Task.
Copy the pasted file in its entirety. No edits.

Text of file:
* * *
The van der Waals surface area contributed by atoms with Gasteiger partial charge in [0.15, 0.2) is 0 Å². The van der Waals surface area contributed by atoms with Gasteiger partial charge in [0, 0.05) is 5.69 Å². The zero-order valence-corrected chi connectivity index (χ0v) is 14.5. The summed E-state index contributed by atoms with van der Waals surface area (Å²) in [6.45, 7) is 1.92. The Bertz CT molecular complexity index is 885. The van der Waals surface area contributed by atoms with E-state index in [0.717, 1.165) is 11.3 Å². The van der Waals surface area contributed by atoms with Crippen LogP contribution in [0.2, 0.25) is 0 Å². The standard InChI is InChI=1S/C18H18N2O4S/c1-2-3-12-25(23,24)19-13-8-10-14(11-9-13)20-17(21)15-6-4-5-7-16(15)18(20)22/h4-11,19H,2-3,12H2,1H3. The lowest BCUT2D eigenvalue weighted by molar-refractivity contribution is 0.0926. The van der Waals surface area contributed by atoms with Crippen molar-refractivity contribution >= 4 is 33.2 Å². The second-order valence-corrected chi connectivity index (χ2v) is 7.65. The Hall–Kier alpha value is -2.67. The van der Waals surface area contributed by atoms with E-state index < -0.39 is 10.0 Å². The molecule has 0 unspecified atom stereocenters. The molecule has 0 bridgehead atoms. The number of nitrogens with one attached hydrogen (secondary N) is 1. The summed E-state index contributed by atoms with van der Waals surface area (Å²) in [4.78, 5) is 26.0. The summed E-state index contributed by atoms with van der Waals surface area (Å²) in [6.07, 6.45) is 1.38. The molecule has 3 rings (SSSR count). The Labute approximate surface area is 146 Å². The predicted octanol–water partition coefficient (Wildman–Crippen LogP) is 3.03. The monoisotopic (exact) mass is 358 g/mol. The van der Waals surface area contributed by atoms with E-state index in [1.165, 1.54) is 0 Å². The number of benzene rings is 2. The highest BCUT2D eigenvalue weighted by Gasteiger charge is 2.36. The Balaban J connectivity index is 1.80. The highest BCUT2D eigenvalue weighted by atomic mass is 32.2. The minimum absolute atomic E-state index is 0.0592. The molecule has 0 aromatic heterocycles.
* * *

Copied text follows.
The van der Waals surface area contributed by atoms with Gasteiger partial charge in [0.15, 0.2) is 0 Å². The van der Waals surface area contributed by atoms with Gasteiger partial charge in [0, 0.05) is 5.69 Å². The zero-order valence-corrected chi connectivity index (χ0v) is 14.5. The summed E-state index contributed by atoms with van der Waals surface area (Å²) in [6.45, 7) is 1.92. The Bertz CT molecular complexity index is 885. The van der Waals surface area contributed by atoms with E-state index in [0.717, 1.165) is 11.3 Å². The van der Waals surface area contributed by atoms with Crippen LogP contribution in [0.2, 0.25) is 0 Å². The standard InChI is InChI=1S/C18H18N2O4S/c1-2-3-12-25(23,24)19-13-8-10-14(11-9-13)20-17(21)15-6-4-5-7-16(15)18(20)22/h4-11,19H,2-3,12H2,1H3. The lowest BCUT2D eigenvalue weighted by molar-refractivity contribution is 0.0926. The van der Waals surface area contributed by atoms with Crippen molar-refractivity contribution >= 4 is 33.2 Å². The second-order valence-corrected chi connectivity index (χ2v) is 7.65. The Hall–Kier alpha value is -2.67. The van der Waals surface area contributed by atoms with E-state index < -0.39 is 10.0 Å². The molecule has 0 unspecified atom stereocenters. The molecule has 0 bridgehead atoms. The number of nitrogens with one attached hydrogen (secondary N) is 1. The summed E-state index contributed by atoms with van der Waals surface area (Å²) in [4.78, 5) is 26.0. The summed E-state index contributed by atoms with van der Waals surface area (Å²) in [6.07, 6.45) is 1.38. The molecule has 3 rings (SSSR count). The Labute approximate surface area is 146 Å². The predicted octanol–water partition coefficient (Wildman–Crippen LogP) is 3.03. The monoisotopic (exact) mass is 358 g/mol. The van der Waals surface area contributed by atoms with E-state index in [1.165, 1.54) is 0 Å². The number of benzene rings is 2. The highest BCUT2D eigenvalue weighted by Gasteiger charge is 2.36. The Balaban J connectivity index is 1.80. The highest BCUT2D eigenvalue weighted by atomic mass is 32.2. The minimum absolute atomic E-state index is 0.0592. The molecule has 0 aromatic heterocycles.